HKLM\SYSTEM\CurrentControlSet\Control\Session Manager\Memory Management\ProtectNonPagedPool
    to a DWORD 1 value and reboot. Then the system will unmap freed nonpaged pool,
    preventing drivers (although not DMA-hardware) from corrupting the pool.

Debugging Details:

TRIAGER: Could not open triage file : e:\dump_analysis\program\triage\modclass.ini, error 2

WRITE_ADDRESS: GetUlongFromAddress: unable to read from 80567ce8


8054e4c4 897310 mov dword ptr [ebx+10h],esi





LAST_CONTROL_TRANSFER: from 8055182d to 8054e4c4

f78ce370 8055182d 3f800000 87e97000 8821e008 nt!MiFreePoolPages+0x45d
f78ce3b0 f7b53ddb 87e96000 00000000 f78ce5a8 nt!ExFreePoolWithTag+0x1ba
f78ce3c0 f7b53ffb 87f22d60 87e96000 f7b53fc5 Ntfs!NtfsDeleteMdlAndBuffer+0x31
f78ce3cc f7b53fc5 804eb07e f78ced2c 8821e008 Ntfs!NtfsCommonWrite+0x1889
f78ce5a8 f7b53c18 f78ce5b8 8821e008 0110070a Ntfs!NtfsCommonWrite+0x182a
f78ce71c 804e1343 8a2ce020 8821e008 8a2d92c8 Ntfs!NtfsFsdWrite+0xf3
f78ce72c f748e3ca 00000000 8808bb08 f78ce770 nt!IopfCallDriver+0x31
f78ce73c 804e1343 8a2dc950 8821e008 8821e008 sr!SrWrite+0xaa
f78ce74c f74a3e9b 8a0b1b40 8821e008 8a0b1738 nt!IopfCallDriver+0x31
f78ce770 f74a406b f78ce790 8a0b1b40 00000000 fltMgr!FltpLegacyProcessingAfterPreCallbacksCompleted+0x20b
f78ce7a8 804e1343 8a0b1b40 8821e008 8821e008 fltMgr!FltpDispatch+0x11f
f78ce7b8 f77890ee 8a2ca5d8 89d51b10 8802d828 nt!IopfCallDriver+0x31
WARNING: Stack unwind information not available. Following frames may be wrong.
f78ce800 804e1343 8802d828 8821e008 00000000 avgidsfilterx+0x20ee
f78ce810 804eec52 e3735680 00001000 e16a6658 nt!IopfCallDriver+0x31
f78ce824 f7b7413c 8a2ca50c 8a2d2938 f78ce8c8 nt!IoSynchronousPageWrite+0xaf
f78ce8f0 f7b74089 e16a6658 e3735680 e141d700 Ntfs!LfsFlushLfcb+0x429
f78ce914 f7b7551f e16a6658 e3735680 8a2ce310 Ntfs!LfsFlushLbcb+0x81
f78ce96c f7b74cf8 e16a6658 000000e0 00000001 Ntfs!LfsWriteLfsRestart+0x16a
f78ce9b8 f7b75278 e1012a10 00000068 f78cea20 Ntfs!LfsWriteRestartArea+0x158
f78cebe8 f7b75174 f78cec1c 8a2ce100 00000000 Ntfs!NtfsCheckpointVolume+0xe0a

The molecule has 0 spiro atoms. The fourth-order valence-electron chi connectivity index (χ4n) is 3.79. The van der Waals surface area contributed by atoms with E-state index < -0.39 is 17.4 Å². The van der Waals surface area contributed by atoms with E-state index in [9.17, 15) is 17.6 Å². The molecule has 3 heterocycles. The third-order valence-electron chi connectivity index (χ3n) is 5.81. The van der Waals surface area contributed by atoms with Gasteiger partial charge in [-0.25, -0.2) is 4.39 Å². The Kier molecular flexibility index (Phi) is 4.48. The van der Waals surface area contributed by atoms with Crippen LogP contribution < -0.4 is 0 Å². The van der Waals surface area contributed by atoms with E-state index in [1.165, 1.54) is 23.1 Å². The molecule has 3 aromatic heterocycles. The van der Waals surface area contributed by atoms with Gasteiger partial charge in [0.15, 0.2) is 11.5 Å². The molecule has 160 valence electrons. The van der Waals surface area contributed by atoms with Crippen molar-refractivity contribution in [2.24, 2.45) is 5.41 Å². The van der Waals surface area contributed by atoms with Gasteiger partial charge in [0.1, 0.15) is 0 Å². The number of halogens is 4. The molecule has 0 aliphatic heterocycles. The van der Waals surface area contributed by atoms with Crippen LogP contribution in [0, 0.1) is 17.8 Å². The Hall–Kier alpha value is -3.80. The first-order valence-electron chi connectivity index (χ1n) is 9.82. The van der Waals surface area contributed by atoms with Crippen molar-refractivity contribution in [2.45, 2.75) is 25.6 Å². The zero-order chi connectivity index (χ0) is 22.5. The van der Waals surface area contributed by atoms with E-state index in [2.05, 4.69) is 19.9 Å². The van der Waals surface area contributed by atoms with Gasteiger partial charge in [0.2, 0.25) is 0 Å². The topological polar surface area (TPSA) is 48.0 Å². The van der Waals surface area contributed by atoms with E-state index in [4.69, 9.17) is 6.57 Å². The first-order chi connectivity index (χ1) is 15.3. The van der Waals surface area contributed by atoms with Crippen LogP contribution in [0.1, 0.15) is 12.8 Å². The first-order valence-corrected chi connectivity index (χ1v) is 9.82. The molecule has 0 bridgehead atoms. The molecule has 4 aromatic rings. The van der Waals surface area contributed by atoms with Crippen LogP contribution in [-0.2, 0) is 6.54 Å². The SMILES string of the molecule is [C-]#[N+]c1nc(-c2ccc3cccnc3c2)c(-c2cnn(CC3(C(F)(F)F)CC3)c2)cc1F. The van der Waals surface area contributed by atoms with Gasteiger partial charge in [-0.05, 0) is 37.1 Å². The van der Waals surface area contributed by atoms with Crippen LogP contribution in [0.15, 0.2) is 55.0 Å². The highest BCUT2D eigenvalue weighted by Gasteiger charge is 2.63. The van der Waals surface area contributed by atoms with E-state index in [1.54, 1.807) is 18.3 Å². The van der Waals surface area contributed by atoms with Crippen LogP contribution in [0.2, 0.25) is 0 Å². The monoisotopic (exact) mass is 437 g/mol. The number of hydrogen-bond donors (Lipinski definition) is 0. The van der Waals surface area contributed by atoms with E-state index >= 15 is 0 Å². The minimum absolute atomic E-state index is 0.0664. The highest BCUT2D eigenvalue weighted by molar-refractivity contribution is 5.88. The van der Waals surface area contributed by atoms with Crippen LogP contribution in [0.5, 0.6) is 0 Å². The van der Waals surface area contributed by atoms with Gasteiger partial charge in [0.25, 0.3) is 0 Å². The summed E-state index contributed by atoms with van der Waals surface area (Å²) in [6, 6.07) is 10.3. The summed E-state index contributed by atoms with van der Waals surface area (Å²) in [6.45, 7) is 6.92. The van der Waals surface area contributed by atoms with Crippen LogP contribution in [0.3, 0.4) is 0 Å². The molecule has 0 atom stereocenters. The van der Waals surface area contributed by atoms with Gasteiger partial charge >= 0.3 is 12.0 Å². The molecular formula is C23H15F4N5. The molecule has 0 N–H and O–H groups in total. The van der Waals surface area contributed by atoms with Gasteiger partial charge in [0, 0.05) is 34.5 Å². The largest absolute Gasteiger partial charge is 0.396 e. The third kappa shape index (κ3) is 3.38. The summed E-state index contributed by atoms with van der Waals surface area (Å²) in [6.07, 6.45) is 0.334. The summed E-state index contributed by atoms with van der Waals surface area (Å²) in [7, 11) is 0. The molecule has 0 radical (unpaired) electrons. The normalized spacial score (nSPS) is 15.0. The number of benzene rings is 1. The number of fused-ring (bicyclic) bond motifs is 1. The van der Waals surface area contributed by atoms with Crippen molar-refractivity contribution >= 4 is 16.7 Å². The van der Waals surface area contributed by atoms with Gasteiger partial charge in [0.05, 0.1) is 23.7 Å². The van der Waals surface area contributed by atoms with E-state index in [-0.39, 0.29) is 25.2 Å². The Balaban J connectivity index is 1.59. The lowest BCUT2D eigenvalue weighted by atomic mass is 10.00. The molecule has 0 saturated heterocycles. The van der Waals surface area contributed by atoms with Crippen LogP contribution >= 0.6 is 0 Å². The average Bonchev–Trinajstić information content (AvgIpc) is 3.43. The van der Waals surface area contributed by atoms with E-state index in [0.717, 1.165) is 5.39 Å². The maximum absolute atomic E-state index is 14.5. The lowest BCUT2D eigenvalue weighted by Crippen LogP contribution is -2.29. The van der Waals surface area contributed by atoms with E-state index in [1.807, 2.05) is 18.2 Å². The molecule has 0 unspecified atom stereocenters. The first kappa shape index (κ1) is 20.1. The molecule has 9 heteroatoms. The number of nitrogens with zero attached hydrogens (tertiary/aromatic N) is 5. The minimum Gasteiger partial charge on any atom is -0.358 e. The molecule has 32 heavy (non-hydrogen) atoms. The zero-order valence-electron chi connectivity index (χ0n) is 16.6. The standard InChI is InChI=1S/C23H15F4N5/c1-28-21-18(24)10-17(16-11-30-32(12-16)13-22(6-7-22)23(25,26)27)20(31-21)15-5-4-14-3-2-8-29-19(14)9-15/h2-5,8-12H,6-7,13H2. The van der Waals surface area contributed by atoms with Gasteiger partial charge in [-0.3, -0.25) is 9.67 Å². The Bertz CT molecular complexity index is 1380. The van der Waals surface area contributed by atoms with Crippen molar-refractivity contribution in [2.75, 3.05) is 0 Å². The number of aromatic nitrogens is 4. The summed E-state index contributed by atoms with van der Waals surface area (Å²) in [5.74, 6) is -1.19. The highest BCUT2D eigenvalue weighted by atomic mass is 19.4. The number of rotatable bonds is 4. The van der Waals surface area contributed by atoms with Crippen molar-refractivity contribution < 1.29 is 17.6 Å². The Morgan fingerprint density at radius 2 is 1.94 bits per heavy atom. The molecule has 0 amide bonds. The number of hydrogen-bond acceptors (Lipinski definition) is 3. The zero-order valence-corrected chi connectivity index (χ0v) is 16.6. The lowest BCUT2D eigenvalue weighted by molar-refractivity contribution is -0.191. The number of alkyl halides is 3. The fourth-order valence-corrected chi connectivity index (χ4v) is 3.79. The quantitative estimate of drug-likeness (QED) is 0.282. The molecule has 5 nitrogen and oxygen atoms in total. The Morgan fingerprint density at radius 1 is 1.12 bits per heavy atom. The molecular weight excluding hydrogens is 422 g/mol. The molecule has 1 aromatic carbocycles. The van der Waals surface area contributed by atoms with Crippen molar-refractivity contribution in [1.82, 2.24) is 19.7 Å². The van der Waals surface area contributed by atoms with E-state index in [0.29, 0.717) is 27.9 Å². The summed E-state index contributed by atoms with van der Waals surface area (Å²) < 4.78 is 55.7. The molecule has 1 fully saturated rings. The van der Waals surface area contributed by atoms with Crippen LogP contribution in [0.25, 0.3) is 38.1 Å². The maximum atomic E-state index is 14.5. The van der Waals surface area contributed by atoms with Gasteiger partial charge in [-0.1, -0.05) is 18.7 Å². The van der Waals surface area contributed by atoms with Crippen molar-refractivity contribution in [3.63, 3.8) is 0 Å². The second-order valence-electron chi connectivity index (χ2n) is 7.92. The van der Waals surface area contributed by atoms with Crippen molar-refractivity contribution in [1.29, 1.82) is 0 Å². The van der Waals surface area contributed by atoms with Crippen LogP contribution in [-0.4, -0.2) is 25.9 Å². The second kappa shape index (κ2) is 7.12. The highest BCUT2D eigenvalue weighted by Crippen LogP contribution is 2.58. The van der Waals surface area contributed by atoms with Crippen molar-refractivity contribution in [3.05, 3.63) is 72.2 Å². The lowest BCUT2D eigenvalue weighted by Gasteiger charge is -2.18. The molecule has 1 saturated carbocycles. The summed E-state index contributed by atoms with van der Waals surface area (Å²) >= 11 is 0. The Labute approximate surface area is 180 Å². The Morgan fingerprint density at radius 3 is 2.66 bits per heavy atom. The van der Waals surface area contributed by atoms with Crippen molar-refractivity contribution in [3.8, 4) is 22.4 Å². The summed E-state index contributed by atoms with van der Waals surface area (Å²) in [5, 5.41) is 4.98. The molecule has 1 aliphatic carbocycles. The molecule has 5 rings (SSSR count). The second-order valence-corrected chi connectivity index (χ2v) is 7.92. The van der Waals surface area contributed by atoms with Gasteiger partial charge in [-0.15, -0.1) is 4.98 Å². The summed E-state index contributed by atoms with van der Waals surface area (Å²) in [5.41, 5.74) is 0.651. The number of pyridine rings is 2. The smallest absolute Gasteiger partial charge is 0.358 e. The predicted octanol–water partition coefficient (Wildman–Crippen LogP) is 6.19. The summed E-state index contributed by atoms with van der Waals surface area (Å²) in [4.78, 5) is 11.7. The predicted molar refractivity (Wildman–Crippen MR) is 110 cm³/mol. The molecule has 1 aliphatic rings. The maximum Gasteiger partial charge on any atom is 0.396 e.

f78ced7c 804e2325 00000000 00000000 8a330818 Ntfs!NtfsCheckpointAllVolumes+0xd2
f78cedac 80576330 00000000 00000000 00000000 nt!ExpWorkerThread+0xef
f78ceddc 804ec1c9 804e2261 00000000 00000000 nt!PspSystemThreadStartup+0x34
00000000 00000000 00000000 00000000 00000000 nt!KiThreadStartup+0x16


f77890ee ?? ???


SYMBOL_NAME: avgidsfilterx+20ee


MODULE_NAME: avgidsfilterx

IMAGE_NAME: avgidsfilterx.sys


FAILURE_BUCKET_ID: 0xD0_avgidsfilterx+20ee

BUCKET_ID: 0xD0_avgidsfilterx+20ee

Followup: MachineOwner

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Attached File  Mini052514-01.zip   39.99KB   89 downloads



The attached file contains 2 dump reports from the same operation while DV was enabled.


I hope this gets us farther :o

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The advice is still the same, uninstall AVG and install something lighter on resources such as Avast or MSE.


Your last two dumps were caused by the Voip software and the Realtek HD audio drivers, both of which can be compromised by AVG Watchdog

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I removed AVG. Rebooted and tried the voip program again.


Crash again.


Below is the dump report.


Attached File  Mini052514-03.zip   16.91KB   58 downloads






As I stated earlier, I have a second machine with almost identical specs and AVG installed. There are no blue screens when running the same program.


What next?

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A few checks for you to do listed below, they are list in the quickest and easiest order;


Your latest dump file only points towards Zoiper.exe again and no particular driver (see below) have you tried reinstalling VoIP from scratch, can VoIP be installed in Safe Mode with Networking.


f78b6c50 804e8732 0000000c 00000001 20206f49 nt!ExAllocatePoolWithTag+0x66a
f78b6c74 80582b52 00000004 00000028 20206f49 nt!ExAllocatePoolWithQuotaTag+0x46
f78b6d00 80588d00 00000464 000004c0 00000000 nt!IopXxxControlFile+0x533
f78b6d34 804dd9ab 00000464 000004c0 00000000 nt!NtDeviceIoControlFile+0x2a
f78b6d34 7c90e514 00000464 000004c0 00000000 nt!KiSystemServicePostCall
WARNING: Frame IP not in any known module. Following frames may be wrong.
040efa54 00000000 00000000 00000000 00000000 0x7c90e514
Also from your dump file is MODULE_NAME: nt which can point to memory corruption btw.


Restart the computer in Safe Mode with Networking and then use VoIP, does the computer crash.


Use msconfig to determine what is causing the problem

These are good tutorials on using msconfig in XP, Vista or Windows 7:
How to use msconfig in Windows XP
How to use msconfig in Windows Vista
How to use msconfig in Windows 7 and Windows 8

Click on Start then Run, type msconfig and press Enter.
Click on the Startup tab (for Windows 8, the Startup tab has a link to open Task Manager/Startup tab. Use that.), record what is currently starting then click the Disable Allbutton.
Reboot and see if it runs better.
If yes then use msconfig to enable several items at a time till you find the culprit.

If no, start msconfig and click on the Services tab.